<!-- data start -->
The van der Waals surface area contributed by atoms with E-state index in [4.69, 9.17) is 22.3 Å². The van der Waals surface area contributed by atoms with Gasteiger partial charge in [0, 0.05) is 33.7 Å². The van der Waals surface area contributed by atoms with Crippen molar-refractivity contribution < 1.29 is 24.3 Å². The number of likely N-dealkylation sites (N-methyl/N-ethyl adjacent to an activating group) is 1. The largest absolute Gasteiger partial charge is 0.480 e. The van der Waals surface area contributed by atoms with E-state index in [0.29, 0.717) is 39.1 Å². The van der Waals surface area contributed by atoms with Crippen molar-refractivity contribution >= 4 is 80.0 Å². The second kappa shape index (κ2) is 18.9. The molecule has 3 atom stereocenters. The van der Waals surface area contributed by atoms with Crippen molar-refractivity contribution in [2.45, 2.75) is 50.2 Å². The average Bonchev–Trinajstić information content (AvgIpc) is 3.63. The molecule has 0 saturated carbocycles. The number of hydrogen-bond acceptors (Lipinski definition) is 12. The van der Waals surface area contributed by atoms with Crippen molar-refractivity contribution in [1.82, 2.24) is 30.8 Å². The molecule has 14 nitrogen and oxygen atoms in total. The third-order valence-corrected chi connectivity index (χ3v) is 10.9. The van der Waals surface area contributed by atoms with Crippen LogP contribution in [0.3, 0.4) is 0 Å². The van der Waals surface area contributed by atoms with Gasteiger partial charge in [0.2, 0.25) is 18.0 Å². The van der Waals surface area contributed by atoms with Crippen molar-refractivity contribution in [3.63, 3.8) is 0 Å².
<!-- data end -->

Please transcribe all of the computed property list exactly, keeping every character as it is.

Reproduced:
The van der Waals surface area contributed by atoms with E-state index in [4.69, 9.17) is 22.3 Å². The van der Waals surface area contributed by atoms with Gasteiger partial charge in [0, 0.05) is 33.7 Å². The van der Waals surface area contributed by atoms with Crippen molar-refractivity contribution < 1.29 is 24.3 Å². The number of likely N-dealkylation sites (N-methyl/N-ethyl adjacent to an activating group) is 1. The largest absolute Gasteiger partial charge is 0.480 e. The van der Waals surface area contributed by atoms with E-state index in [0.29, 0.717) is 39.1 Å². The van der Waals surface area contributed by atoms with Crippen molar-refractivity contribution >= 4 is 80.0 Å². The second kappa shape index (κ2) is 18.9. The molecule has 3 atom stereocenters. The van der Waals surface area contributed by atoms with Crippen molar-refractivity contribution in [2.45, 2.75) is 50.2 Å². The average Bonchev–Trinajstić information content (AvgIpc) is 3.63. The molecule has 0 saturated carbocycles. The number of hydrogen-bond acceptors (Lipinski definition) is 12. The van der Waals surface area contributed by atoms with Crippen molar-refractivity contribution in [1.82, 2.24) is 30.8 Å². The molecule has 14 nitrogen and oxygen atoms in total. The third-order valence-corrected chi connectivity index (χ3v) is 10.9. The van der Waals surface area contributed by atoms with Crippen LogP contribution in [0.3, 0.4) is 0 Å². The van der Waals surface area contributed by atoms with Gasteiger partial charge in [0.2, 0.25) is 18.0 Å². The van der Waals surface area contributed by atoms with Crippen molar-refractivity contribution in [3.63, 3.8) is 0 Å².